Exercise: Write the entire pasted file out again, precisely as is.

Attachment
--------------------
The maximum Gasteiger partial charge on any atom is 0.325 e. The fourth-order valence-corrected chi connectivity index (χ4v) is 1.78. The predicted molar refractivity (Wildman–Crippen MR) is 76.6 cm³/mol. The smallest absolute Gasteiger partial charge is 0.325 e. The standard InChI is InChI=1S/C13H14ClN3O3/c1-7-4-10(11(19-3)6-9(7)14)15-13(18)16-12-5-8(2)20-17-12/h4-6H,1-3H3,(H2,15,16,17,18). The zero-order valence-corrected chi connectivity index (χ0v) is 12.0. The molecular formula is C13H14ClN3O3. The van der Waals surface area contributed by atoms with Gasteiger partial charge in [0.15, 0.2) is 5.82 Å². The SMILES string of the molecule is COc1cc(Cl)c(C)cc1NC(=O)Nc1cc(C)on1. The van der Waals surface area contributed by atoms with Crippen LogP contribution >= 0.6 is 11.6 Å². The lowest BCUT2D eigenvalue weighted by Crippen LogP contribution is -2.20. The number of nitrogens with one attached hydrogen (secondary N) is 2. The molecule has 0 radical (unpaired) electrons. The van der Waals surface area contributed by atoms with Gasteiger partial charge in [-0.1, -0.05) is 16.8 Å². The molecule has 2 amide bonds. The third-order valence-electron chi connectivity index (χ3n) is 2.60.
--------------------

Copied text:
The maximum Gasteiger partial charge on any atom is 0.325 e. The fourth-order valence-corrected chi connectivity index (χ4v) is 1.78. The predicted molar refractivity (Wildman–Crippen MR) is 76.6 cm³/mol. The smallest absolute Gasteiger partial charge is 0.325 e. The standard InChI is InChI=1S/C13H14ClN3O3/c1-7-4-10(11(19-3)6-9(7)14)15-13(18)16-12-5-8(2)20-17-12/h4-6H,1-3H3,(H2,15,16,17,18). The zero-order valence-corrected chi connectivity index (χ0v) is 12.0. The molecular formula is C13H14ClN3O3. The van der Waals surface area contributed by atoms with Gasteiger partial charge in [0.15, 0.2) is 5.82 Å². The SMILES string of the molecule is COc1cc(Cl)c(C)cc1NC(=O)Nc1cc(C)on1. The van der Waals surface area contributed by atoms with Crippen LogP contribution >= 0.6 is 11.6 Å². The lowest BCUT2D eigenvalue weighted by Crippen LogP contribution is -2.20. The number of nitrogens with one attached hydrogen (secondary N) is 2. The molecule has 0 radical (unpaired) electrons. The van der Waals surface area contributed by atoms with Gasteiger partial charge in [-0.1, -0.05) is 16.8 Å². The molecule has 2 amide bonds. The third-order valence-electron chi connectivity index (χ3n) is 2.60.